Back to 301

Tutorial 8:
Factor Analysis 1

Last updated:
01 Jun 2005

General advice

Conduct factor analyses of the data sets, using Francis as a guide.  It is recommended that you save your syntax and output for each analysis - ask questions about anything you don't understand.

For each data set, you should:

  • Check whether the data meets the assumptions for factor analysis
  • Select an appropriate extraction (PC/PAF) and rotation (varimax/oblimin/etc.) method
  • Determine the number of factors
  • Name the factors
  • Describe the factors
  • Identify which items belong in each factor
  • Examine the correlations amongst the factors

Francis Data Sets

  • behav.sav (Francis 5.6 - worked example)
  • manage.sav (Francis 5.12 - extra exercise, with answers at back)
  • student.sav (Francis 6.1 - on your own here, no instructions are provided for factor analysis)

Resilience

The designers of the 25-item Resilience Scale (Wagnild & Young. 1993) purported 5 factors.  A subset of 15 of the original items is provided from data collected from young Australian adults by Neill & Dias (2001).  Check whether a 5 factor solution holds up for the data.  For this factor analysis, we are interested in understanding the underlying psychological components of resilience, which is a theoretical enquiry, so use Principal Axis Factoring (PAF), which looks at the shared variance amongst the items, not all the items' variance.

You should find that there are really not enough primary loadings on 4 or 5 factors to justify their presence, therefore try 2 and 3 factors.  Best approach is probably 2 factors ("taking control" and "taking it easy"), with 3 to 5 items removed and an oblimin rotation. 

It seems that according to this data, psychological resilience consists of two main underlying components.  Firstly, about the capacity to make plans, be determined, etc. i.e., take control and be task oriented.  Secondly, resilience is also about being able to take things in one's stride, laugh things off, find alternatives.  People who exhibit both these we qualify someone as 'psychologically resilient'.


Self-Concept

The designer of the Self Description Questionnaire for adolescents (SDQ-II), Prof. Herb Marsh, proposes 11 factors.  This is a sample of data pertaining to 7 of those factors, collected from Australian adolescents.  Check to see whether there are 7 factors.  Use Principle Components, assuming we are doing this in order to calculate factor scores for each self-concept factor.

Check the scree plot - it will suggest looking at 3, 5 and 8 factors.  Yet, further exploring suggests that 6 or 7 factors make more sense.  However, there are some cross-loadings between the Opposite-Sex Relations and Physical Appearance items.  These can be minimized by using an oblimin rotation.  A 7 factor solution makes more sense.  Note that if 6 factors are used, that it seems relations with the opposite sex items join in one factor with physical appearance - whilst understandably related, it would make more sense to keep them as a separate factors.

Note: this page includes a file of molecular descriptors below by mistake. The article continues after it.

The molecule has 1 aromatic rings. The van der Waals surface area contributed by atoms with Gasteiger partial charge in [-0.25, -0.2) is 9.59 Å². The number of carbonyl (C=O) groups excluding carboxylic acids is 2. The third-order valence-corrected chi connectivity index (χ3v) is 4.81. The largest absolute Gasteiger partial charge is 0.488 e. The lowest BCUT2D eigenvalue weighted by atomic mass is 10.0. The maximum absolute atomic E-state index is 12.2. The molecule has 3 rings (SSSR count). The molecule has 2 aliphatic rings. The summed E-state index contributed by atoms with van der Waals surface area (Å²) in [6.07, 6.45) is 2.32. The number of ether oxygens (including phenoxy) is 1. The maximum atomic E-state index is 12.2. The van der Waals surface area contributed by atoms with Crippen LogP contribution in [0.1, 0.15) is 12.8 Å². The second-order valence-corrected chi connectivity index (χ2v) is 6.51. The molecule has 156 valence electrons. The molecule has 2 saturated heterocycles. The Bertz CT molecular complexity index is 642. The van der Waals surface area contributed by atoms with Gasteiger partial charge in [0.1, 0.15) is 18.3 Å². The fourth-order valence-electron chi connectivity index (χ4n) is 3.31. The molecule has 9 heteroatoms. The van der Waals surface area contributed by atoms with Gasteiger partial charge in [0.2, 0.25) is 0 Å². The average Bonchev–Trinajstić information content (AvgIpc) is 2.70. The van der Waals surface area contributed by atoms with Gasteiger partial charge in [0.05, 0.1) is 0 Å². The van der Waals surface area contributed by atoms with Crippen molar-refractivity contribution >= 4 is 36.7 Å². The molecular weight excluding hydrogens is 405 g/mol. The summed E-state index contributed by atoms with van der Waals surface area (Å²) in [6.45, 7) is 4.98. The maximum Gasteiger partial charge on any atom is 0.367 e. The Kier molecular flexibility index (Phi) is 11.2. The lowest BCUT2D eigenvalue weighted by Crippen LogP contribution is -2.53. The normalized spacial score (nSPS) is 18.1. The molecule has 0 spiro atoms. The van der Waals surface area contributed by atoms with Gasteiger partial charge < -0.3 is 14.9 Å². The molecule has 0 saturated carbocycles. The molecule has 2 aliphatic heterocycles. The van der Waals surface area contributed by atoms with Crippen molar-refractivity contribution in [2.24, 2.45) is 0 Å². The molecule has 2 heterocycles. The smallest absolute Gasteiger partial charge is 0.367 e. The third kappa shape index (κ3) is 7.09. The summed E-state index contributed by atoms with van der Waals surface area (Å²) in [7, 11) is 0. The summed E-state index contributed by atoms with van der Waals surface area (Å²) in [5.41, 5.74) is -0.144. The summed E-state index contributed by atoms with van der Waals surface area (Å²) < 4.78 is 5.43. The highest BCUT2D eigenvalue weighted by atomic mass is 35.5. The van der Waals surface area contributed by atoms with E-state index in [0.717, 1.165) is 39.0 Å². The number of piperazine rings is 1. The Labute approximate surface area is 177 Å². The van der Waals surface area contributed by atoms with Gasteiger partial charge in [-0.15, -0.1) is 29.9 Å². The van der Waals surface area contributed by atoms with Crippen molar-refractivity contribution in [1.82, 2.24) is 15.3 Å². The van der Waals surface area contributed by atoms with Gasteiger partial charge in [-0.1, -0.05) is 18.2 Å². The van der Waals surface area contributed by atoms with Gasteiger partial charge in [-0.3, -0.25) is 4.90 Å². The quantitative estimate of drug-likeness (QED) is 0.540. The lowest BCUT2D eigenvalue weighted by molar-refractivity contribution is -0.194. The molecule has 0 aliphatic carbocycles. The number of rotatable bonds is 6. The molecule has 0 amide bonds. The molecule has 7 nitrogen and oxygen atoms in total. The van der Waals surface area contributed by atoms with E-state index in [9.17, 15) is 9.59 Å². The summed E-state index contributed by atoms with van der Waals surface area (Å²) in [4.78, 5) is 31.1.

Further checking of this solution should take place across gender.  If the data is split by gender, and the 6 and 7 factor solutions examined, it becomes apparent that whilst the 6 factor solution can apply to both genders, whereas the 7 factor solution seems to only apply to one gender.  This is potentially an issue that would require further thinking and investigation before ultimately deciding on the most appropriate factor structure.


Life Effectiveness Questionnaire

This is a subset of 24 items from the Life Effectiveness Questionnaire version G.  The original instrument had over 50 items and 11 purported scales.  How many factors are in this data set.  Check the scatterplot - it will suggest some possibilities.  Use Principle Components, since we might want to create factor scores. 

An 8 factor solution works well.  Oblimin and Varimax solutions are equally good. This is pretty clear solution - reflecting the fact that this instrument has been carefully worked out, through several thousands participants with several factor analyses and re-testing of the items, etc.


Factor Analysis Summary Writeup for FA1 Quiz

Summarise a published exploratory factor analysis in 250 words. Examples of information you might include: What is the research question? Number of variables, their measure scale, number of proposed factors, nature of the sample, sample size, assumptions, measures of sampling adequacy, extraction method, rotation method, number of derived factors, correlations between the factors, reliability (Cronbach's alpha), etc. (2 marks)


FA1 Quiz Contents

The best guide to the contents of the FA1 quiz is: 1) FA1 tutorial, 2) FA1 practice quiz, and 3) the topics listed in the Course Contents (see FA1 in the pink quiz column) (and the related lecture notes)